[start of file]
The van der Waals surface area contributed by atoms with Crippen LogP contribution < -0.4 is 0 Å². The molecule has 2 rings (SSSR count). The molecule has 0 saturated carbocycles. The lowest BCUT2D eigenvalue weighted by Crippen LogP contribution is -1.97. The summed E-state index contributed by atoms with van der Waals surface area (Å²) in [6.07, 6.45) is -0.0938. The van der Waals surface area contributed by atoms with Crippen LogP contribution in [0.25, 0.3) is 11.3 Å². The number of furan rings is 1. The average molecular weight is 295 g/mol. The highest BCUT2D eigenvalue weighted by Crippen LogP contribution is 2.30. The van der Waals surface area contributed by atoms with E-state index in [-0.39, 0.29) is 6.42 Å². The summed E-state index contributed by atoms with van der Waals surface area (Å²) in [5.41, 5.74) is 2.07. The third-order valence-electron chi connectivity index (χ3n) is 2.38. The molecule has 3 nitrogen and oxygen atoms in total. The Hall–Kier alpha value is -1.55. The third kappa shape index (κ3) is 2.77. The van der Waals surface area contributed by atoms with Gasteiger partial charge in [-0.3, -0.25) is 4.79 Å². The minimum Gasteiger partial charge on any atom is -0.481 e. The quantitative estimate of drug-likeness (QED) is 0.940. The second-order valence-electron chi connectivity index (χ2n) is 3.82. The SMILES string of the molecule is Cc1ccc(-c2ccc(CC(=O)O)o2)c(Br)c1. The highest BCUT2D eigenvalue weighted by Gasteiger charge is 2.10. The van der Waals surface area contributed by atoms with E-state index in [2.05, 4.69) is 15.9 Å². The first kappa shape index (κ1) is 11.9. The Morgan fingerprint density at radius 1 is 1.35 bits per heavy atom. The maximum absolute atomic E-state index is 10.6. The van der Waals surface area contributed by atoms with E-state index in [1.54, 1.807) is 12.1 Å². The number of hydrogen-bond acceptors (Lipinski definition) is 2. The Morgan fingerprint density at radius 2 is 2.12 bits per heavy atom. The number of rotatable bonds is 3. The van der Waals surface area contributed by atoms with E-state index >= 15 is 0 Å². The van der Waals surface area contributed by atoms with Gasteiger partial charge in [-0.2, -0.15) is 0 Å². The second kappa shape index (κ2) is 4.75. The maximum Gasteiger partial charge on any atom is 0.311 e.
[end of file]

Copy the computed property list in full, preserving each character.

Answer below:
The van der Waals surface area contributed by atoms with Crippen LogP contribution < -0.4 is 0 Å². The molecule has 2 rings (SSSR count). The molecule has 0 saturated carbocycles. The lowest BCUT2D eigenvalue weighted by Crippen LogP contribution is -1.97. The summed E-state index contributed by atoms with van der Waals surface area (Å²) in [6.07, 6.45) is -0.0938. The van der Waals surface area contributed by atoms with Crippen LogP contribution in [0.25, 0.3) is 11.3 Å². The number of furan rings is 1. The average molecular weight is 295 g/mol. The highest BCUT2D eigenvalue weighted by Crippen LogP contribution is 2.30. The van der Waals surface area contributed by atoms with E-state index in [-0.39, 0.29) is 6.42 Å². The summed E-state index contributed by atoms with van der Waals surface area (Å²) in [5.41, 5.74) is 2.07. The third-order valence-electron chi connectivity index (χ3n) is 2.38. The molecule has 3 nitrogen and oxygen atoms in total. The Hall–Kier alpha value is -1.55. The third kappa shape index (κ3) is 2.77. The van der Waals surface area contributed by atoms with Gasteiger partial charge in [-0.3, -0.25) is 4.79 Å². The minimum Gasteiger partial charge on any atom is -0.481 e. The quantitative estimate of drug-likeness (QED) is 0.940. The second-order valence-electron chi connectivity index (χ2n) is 3.82. The SMILES string of the molecule is Cc1ccc(-c2ccc(CC(=O)O)o2)c(Br)c1. The highest BCUT2D eigenvalue weighted by Gasteiger charge is 2.10. The van der Waals surface area contributed by atoms with E-state index in [2.05, 4.69) is 15.9 Å². The first kappa shape index (κ1) is 11.9. The Morgan fingerprint density at radius 1 is 1.35 bits per heavy atom. The maximum absolute atomic E-state index is 10.6. The van der Waals surface area contributed by atoms with E-state index in [1.54, 1.807) is 12.1 Å². The number of hydrogen-bond acceptors (Lipinski definition) is 2. The Morgan fingerprint density at radius 2 is 2.12 bits per heavy atom. The number of rotatable bonds is 3. The van der Waals surface area contributed by atoms with E-state index >= 15 is 0 Å². The van der Waals surface area contributed by atoms with Gasteiger partial charge in [-0.2, -0.15) is 0 Å². The second kappa shape index (κ2) is 4.75. The maximum Gasteiger partial charge on any atom is 0.311 e.